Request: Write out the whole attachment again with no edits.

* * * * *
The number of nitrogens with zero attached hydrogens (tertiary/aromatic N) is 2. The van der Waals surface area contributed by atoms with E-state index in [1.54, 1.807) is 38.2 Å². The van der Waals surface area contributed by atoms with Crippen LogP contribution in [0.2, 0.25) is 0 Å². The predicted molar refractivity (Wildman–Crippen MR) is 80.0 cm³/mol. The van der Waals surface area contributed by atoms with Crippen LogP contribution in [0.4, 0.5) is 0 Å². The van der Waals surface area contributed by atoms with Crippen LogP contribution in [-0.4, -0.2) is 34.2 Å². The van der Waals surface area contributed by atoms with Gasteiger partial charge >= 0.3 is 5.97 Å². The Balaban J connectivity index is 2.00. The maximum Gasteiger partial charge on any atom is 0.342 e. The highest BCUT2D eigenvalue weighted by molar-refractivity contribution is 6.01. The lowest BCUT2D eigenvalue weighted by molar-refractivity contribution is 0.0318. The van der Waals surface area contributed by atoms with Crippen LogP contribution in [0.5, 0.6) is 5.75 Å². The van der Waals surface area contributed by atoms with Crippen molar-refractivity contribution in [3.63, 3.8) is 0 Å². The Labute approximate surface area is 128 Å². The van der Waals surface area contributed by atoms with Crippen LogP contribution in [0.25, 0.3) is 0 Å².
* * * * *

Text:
The number of nitrogens with zero attached hydrogens (tertiary/aromatic N) is 2. The van der Waals surface area contributed by atoms with E-state index in [1.54, 1.807) is 38.2 Å². The van der Waals surface area contributed by atoms with Crippen LogP contribution in [0.2, 0.25) is 0 Å². The predicted molar refractivity (Wildman–Crippen MR) is 80.0 cm³/mol. The van der Waals surface area contributed by atoms with Crippen LogP contribution in [0.4, 0.5) is 0 Å². The van der Waals surface area contributed by atoms with Crippen LogP contribution in [-0.4, -0.2) is 34.2 Å². The van der Waals surface area contributed by atoms with Gasteiger partial charge >= 0.3 is 5.97 Å². The Balaban J connectivity index is 2.00. The maximum Gasteiger partial charge on any atom is 0.342 e. The highest BCUT2D eigenvalue weighted by molar-refractivity contribution is 6.01. The lowest BCUT2D eigenvalue weighted by molar-refractivity contribution is 0.0318. The van der Waals surface area contributed by atoms with Crippen LogP contribution in [0.5, 0.6) is 5.75 Å². The van der Waals surface area contributed by atoms with Crippen molar-refractivity contribution in [3.63, 3.8) is 0 Å². The Labute approximate surface area is 128 Å². The van der Waals surface area contributed by atoms with Crippen LogP contribution in [0.25, 0.3) is 0 Å².